The Natural Revolution

Mercedez Araoz, Vice President of Peru and Chair of Food Forever

It’s not just about doing business: agrobiodiversity is also a powerful instrument to promote innovation and social inclusion.

Climate change, demographic pressure and unregulated economic activity have endangered the biodiversity of our country, one of the 12 most biodiverse in the world. Since 2001, Peru has lost nearly 6.1 million hectares of rainforest and, in just four decades, 50% of its glaciers. The impact of these changes on our ecosystems is still uncertain. But the evidence that they endanger more than twenty animal species, like the Andean bear or the Andean condor, and close to 150 species of wild plants, some symbolic like puya raimondii, is irrefutable.

Ensuring that our biodiversity does not continue to suffer this terrible damage is not only a problem for scientists to solve, but also a matter of state policy. How, for example, does climate change affect the food industry? Peru is a biodiverse and also an agrodiverse country. We have many edible plants and a considerable variety of livestock and fish species. We are also the cradle of the potato, one of the four essential crops for global food security. We have more than 3,500 varieties, many native to the wilderness of our land, with limited or no market access, and immersed in a fragile agricultural model. Other species such as camu camu or tarwi can become the superfoods of the future, due to their taste, nutritional value and sustainable production, just like quinoa a few years ago. Peru’s agrobiodiversity is great and is one of our most precious assets.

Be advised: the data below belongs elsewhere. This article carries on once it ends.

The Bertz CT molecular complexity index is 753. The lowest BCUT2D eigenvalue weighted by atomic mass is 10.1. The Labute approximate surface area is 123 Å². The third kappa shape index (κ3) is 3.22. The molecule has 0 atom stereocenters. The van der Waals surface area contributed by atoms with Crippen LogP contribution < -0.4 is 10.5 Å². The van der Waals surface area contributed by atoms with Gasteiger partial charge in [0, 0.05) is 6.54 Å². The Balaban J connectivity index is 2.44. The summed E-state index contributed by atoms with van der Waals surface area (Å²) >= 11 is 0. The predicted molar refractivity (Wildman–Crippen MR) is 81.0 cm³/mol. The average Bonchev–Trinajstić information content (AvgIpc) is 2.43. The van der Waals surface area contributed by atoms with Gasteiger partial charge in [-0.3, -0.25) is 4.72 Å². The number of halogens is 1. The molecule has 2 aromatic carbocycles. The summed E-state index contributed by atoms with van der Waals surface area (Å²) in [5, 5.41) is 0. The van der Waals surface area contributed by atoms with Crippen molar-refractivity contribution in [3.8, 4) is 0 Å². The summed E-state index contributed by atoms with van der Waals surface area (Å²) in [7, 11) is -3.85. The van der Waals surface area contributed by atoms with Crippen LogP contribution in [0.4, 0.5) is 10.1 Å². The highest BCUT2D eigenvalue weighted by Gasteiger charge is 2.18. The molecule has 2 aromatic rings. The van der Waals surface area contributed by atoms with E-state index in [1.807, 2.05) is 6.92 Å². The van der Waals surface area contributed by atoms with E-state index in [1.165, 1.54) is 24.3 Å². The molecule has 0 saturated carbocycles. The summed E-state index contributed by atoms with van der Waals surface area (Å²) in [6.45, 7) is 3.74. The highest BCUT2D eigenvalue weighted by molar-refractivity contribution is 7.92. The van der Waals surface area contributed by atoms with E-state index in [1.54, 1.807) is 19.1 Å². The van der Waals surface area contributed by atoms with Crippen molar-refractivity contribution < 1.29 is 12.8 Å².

Read the full opinion on El Comercio (in Spanish).


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